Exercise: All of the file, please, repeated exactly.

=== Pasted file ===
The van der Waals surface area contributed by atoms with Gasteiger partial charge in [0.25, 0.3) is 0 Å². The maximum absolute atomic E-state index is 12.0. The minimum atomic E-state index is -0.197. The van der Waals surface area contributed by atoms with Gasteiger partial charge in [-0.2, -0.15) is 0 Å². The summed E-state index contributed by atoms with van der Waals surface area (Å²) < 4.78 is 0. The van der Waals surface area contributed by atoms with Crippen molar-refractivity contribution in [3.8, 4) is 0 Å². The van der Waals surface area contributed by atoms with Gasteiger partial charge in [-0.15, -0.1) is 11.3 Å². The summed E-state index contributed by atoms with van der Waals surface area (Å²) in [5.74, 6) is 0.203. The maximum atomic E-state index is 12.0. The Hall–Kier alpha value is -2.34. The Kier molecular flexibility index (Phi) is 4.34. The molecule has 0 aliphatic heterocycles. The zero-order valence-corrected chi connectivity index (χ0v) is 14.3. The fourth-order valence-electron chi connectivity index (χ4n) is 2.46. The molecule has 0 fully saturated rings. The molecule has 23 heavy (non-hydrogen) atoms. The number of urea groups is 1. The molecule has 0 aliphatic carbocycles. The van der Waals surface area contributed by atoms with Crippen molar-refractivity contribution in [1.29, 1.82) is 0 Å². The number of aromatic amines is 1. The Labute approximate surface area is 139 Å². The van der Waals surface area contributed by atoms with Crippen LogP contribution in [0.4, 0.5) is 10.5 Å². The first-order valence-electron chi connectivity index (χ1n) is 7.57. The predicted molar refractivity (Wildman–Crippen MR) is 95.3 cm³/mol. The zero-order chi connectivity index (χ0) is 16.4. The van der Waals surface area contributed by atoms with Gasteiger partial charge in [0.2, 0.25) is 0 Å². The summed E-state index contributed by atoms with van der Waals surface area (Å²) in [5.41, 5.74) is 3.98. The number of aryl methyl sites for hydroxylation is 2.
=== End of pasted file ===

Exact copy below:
The van der Waals surface area contributed by atoms with Gasteiger partial charge in [0.25, 0.3) is 0 Å². The maximum absolute atomic E-state index is 12.0. The minimum atomic E-state index is -0.197. The van der Waals surface area contributed by atoms with Gasteiger partial charge in [-0.2, -0.15) is 0 Å². The summed E-state index contributed by atoms with van der Waals surface area (Å²) < 4.78 is 0. The van der Waals surface area contributed by atoms with Crippen molar-refractivity contribution in [3.8, 4) is 0 Å². The van der Waals surface area contributed by atoms with Gasteiger partial charge in [-0.15, -0.1) is 11.3 Å². The summed E-state index contributed by atoms with van der Waals surface area (Å²) in [5.74, 6) is 0.203. The maximum atomic E-state index is 12.0. The Hall–Kier alpha value is -2.34. The Kier molecular flexibility index (Phi) is 4.34. The molecule has 0 aliphatic heterocycles. The zero-order valence-corrected chi connectivity index (χ0v) is 14.3. The fourth-order valence-electron chi connectivity index (χ4n) is 2.46. The molecule has 0 fully saturated rings. The molecule has 23 heavy (non-hydrogen) atoms. The number of urea groups is 1. The molecule has 0 aliphatic carbocycles. The van der Waals surface area contributed by atoms with Crippen molar-refractivity contribution in [1.29, 1.82) is 0 Å². The number of aromatic amines is 1. The Labute approximate surface area is 139 Å². The van der Waals surface area contributed by atoms with Crippen LogP contribution in [0.4, 0.5) is 10.5 Å². The first-order valence-electron chi connectivity index (χ1n) is 7.57. The predicted molar refractivity (Wildman–Crippen MR) is 95.3 cm³/mol. The zero-order chi connectivity index (χ0) is 16.4. The van der Waals surface area contributed by atoms with Gasteiger partial charge in [0.2, 0.25) is 0 Å². The summed E-state index contributed by atoms with van der Waals surface area (Å²) in [5.41, 5.74) is 3.98. The number of aryl methyl sites for hydroxylation is 2.